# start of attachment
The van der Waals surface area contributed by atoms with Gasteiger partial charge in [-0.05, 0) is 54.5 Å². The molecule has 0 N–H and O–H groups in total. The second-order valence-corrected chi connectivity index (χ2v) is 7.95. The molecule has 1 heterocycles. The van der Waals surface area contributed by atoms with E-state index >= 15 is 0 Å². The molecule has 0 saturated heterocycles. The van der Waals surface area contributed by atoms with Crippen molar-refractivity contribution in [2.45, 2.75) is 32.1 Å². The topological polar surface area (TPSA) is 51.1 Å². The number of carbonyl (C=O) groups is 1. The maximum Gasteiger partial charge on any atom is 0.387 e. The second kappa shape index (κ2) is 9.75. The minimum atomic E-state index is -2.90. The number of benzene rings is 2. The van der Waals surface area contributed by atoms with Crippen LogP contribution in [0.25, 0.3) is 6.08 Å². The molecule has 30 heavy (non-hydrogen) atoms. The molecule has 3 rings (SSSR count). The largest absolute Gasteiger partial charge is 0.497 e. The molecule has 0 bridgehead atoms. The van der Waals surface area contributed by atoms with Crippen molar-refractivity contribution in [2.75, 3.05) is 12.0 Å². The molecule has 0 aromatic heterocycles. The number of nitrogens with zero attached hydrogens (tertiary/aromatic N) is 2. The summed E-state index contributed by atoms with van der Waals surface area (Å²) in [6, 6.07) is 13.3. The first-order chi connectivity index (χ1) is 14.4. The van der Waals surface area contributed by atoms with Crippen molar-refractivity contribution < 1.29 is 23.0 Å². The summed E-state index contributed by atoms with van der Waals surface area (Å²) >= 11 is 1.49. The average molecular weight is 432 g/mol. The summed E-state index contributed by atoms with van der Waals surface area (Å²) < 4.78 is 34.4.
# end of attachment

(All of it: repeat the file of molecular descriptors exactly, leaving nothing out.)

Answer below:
The van der Waals surface area contributed by atoms with Gasteiger partial charge in [-0.05, 0) is 54.5 Å². The molecule has 0 N–H and O–H groups in total. The second-order valence-corrected chi connectivity index (χ2v) is 7.95. The molecule has 1 heterocycles. The van der Waals surface area contributed by atoms with E-state index >= 15 is 0 Å². The molecule has 0 saturated heterocycles. The van der Waals surface area contributed by atoms with Crippen molar-refractivity contribution in [2.45, 2.75) is 32.1 Å². The topological polar surface area (TPSA) is 51.1 Å². The number of carbonyl (C=O) groups is 1. The maximum Gasteiger partial charge on any atom is 0.387 e. The second kappa shape index (κ2) is 9.75. The minimum atomic E-state index is -2.90. The number of benzene rings is 2. The van der Waals surface area contributed by atoms with Crippen LogP contribution in [0.25, 0.3) is 6.08 Å². The molecule has 30 heavy (non-hydrogen) atoms. The molecule has 3 rings (SSSR count). The largest absolute Gasteiger partial charge is 0.497 e. The molecule has 0 bridgehead atoms. The van der Waals surface area contributed by atoms with Crippen molar-refractivity contribution in [2.75, 3.05) is 12.0 Å². The molecule has 0 aromatic heterocycles. The number of nitrogens with zero attached hydrogens (tertiary/aromatic N) is 2. The summed E-state index contributed by atoms with van der Waals surface area (Å²) in [6, 6.07) is 13.3. The first-order chi connectivity index (χ1) is 14.4. The van der Waals surface area contributed by atoms with Crippen molar-refractivity contribution < 1.29 is 23.0 Å². The summed E-state index contributed by atoms with van der Waals surface area (Å²) >= 11 is 1.49. The average molecular weight is 432 g/mol. The summed E-state index contributed by atoms with van der Waals surface area (Å²) < 4.78 is 34.4.